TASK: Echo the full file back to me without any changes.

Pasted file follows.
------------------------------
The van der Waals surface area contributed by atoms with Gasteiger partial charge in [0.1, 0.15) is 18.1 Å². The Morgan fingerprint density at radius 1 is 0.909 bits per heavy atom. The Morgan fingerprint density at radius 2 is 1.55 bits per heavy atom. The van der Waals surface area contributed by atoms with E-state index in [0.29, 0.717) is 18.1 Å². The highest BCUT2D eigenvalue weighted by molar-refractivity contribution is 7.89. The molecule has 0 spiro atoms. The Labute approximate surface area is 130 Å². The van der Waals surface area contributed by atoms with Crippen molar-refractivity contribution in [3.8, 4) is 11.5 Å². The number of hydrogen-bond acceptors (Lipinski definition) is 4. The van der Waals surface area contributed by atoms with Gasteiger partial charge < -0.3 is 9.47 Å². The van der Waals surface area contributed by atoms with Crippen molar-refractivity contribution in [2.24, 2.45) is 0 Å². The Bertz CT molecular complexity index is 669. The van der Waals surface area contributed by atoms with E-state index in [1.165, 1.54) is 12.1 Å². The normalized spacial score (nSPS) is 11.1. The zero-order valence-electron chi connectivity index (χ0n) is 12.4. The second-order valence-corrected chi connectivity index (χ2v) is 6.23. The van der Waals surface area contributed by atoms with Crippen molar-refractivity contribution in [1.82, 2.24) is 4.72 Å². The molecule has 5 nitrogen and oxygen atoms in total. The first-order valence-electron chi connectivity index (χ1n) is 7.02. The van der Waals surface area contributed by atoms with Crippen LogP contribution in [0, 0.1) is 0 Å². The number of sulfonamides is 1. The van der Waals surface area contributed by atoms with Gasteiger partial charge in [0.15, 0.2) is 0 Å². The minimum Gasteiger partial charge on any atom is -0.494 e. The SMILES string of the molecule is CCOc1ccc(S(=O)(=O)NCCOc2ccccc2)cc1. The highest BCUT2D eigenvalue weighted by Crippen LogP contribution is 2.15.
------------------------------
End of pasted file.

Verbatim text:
The van der Waals surface area contributed by atoms with Gasteiger partial charge in [0.1, 0.15) is 18.1 Å². The Morgan fingerprint density at radius 1 is 0.909 bits per heavy atom. The Morgan fingerprint density at radius 2 is 1.55 bits per heavy atom. The van der Waals surface area contributed by atoms with E-state index in [0.29, 0.717) is 18.1 Å². The highest BCUT2D eigenvalue weighted by molar-refractivity contribution is 7.89. The molecule has 0 spiro atoms. The Labute approximate surface area is 130 Å². The van der Waals surface area contributed by atoms with Crippen molar-refractivity contribution in [3.8, 4) is 11.5 Å². The number of hydrogen-bond acceptors (Lipinski definition) is 4. The van der Waals surface area contributed by atoms with Gasteiger partial charge < -0.3 is 9.47 Å². The van der Waals surface area contributed by atoms with Crippen molar-refractivity contribution in [2.24, 2.45) is 0 Å². The Bertz CT molecular complexity index is 669. The van der Waals surface area contributed by atoms with E-state index in [1.165, 1.54) is 12.1 Å². The normalized spacial score (nSPS) is 11.1. The zero-order valence-electron chi connectivity index (χ0n) is 12.4. The second-order valence-corrected chi connectivity index (χ2v) is 6.23. The van der Waals surface area contributed by atoms with Crippen molar-refractivity contribution in [1.82, 2.24) is 4.72 Å². The molecule has 5 nitrogen and oxygen atoms in total. The first-order valence-electron chi connectivity index (χ1n) is 7.02. The van der Waals surface area contributed by atoms with Crippen LogP contribution in [0, 0.1) is 0 Å². The number of sulfonamides is 1. The van der Waals surface area contributed by atoms with Gasteiger partial charge in [0.15, 0.2) is 0 Å². The minimum Gasteiger partial charge on any atom is -0.494 e. The SMILES string of the molecule is CCOc1ccc(S(=O)(=O)NCCOc2ccccc2)cc1. The highest BCUT2D eigenvalue weighted by Crippen LogP contribution is 2.15.